Hilo Muni Improvements Topic of Meeting

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Renovations to the Hilo Municipal Golf Course will be the subject of a public meeting later this month.

The county Department of Parks and Recreation said the meeting is being held to explain the project’s scope and gather public input.

It is scheduled for 5:30 p.m. on Tuesday, July 22, at the Hawaii County Council chambers on Aupuni Street.

Aging buildings at the Hilo Muni suffer from termite damage and other problems. The back side of the restaurant is shown.

The proposed project includes replacement of the pro shop, restaurant and two on-course bathrooms, and reconstruction of four greens. It will also involve various maintenance and repair work, including replacement of water lines.

Jason Armstrong, spokesman for the Department of Parks and Recreation, said the work will also bring the golf course and adjacent driving range into compliance with the Americans with Disabilities Act.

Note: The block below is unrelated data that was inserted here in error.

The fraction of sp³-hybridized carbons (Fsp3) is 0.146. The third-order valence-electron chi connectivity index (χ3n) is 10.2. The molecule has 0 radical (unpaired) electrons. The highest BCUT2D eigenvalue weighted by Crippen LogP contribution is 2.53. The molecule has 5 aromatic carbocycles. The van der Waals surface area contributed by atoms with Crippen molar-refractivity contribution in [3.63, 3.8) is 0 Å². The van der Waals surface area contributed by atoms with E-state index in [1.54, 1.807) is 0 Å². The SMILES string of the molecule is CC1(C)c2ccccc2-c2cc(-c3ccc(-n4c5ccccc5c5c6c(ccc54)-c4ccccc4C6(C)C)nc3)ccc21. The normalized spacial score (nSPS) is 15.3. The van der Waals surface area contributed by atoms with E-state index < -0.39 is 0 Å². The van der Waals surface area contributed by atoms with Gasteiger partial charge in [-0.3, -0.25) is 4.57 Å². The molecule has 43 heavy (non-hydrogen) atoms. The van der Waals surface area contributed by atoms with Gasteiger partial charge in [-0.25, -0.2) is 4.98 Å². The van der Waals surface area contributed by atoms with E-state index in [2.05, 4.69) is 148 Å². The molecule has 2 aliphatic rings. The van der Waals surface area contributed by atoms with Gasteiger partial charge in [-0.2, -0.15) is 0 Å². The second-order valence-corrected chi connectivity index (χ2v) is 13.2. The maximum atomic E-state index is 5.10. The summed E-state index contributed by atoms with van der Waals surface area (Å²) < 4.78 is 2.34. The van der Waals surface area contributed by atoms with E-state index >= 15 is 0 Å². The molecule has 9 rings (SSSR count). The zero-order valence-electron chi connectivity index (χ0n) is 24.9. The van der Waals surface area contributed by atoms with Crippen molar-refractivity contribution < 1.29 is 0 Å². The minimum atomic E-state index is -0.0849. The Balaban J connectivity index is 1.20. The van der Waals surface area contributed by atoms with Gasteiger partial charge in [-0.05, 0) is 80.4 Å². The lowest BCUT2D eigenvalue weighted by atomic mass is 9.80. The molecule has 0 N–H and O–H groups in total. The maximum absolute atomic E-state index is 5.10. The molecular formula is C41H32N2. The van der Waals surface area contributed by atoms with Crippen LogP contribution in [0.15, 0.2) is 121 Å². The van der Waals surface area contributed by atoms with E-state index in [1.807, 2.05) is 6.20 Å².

He said work on the design phase, which is expected to cost $1.5 million, has already begun.

Hilo Muni Improvements Topic of Meeting on July 22

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Renovations to the Hilo Municipal Golf Course will be the subject of a public meeting later this month.

The county Department of Parks and Recreation said the meeting is being held to explain the project’s scope and gather public input.